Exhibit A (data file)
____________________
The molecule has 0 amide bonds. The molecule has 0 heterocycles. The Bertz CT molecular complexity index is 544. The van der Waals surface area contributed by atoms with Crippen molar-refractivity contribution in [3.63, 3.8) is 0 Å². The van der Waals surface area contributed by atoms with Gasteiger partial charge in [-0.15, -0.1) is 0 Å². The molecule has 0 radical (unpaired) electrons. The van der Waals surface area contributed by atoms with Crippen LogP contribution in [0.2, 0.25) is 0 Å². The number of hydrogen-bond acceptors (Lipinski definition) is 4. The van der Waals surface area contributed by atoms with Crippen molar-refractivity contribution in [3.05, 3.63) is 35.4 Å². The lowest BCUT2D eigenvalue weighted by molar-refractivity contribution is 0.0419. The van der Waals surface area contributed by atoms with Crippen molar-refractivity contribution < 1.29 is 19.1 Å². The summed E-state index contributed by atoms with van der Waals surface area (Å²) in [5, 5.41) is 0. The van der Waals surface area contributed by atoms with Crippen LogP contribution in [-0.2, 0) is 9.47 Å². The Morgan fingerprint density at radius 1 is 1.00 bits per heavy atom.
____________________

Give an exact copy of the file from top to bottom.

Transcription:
The molecule has 0 amide bonds. The molecule has 0 heterocycles. The Bertz CT molecular complexity index is 544. The van der Waals surface area contributed by atoms with Crippen molar-refractivity contribution in [3.63, 3.8) is 0 Å². The van der Waals surface area contributed by atoms with Gasteiger partial charge in [-0.15, -0.1) is 0 Å². The molecule has 0 radical (unpaired) electrons. The van der Waals surface area contributed by atoms with Crippen LogP contribution in [0.2, 0.25) is 0 Å². The number of hydrogen-bond acceptors (Lipinski definition) is 4. The van der Waals surface area contributed by atoms with Crippen molar-refractivity contribution in [3.05, 3.63) is 35.4 Å². The lowest BCUT2D eigenvalue weighted by molar-refractivity contribution is 0.0419. The van der Waals surface area contributed by atoms with Crippen molar-refractivity contribution < 1.29 is 19.1 Å². The summed E-state index contributed by atoms with van der Waals surface area (Å²) in [5, 5.41) is 0. The van der Waals surface area contributed by atoms with Crippen LogP contribution in [-0.2, 0) is 9.47 Å². The Morgan fingerprint density at radius 1 is 1.00 bits per heavy atom.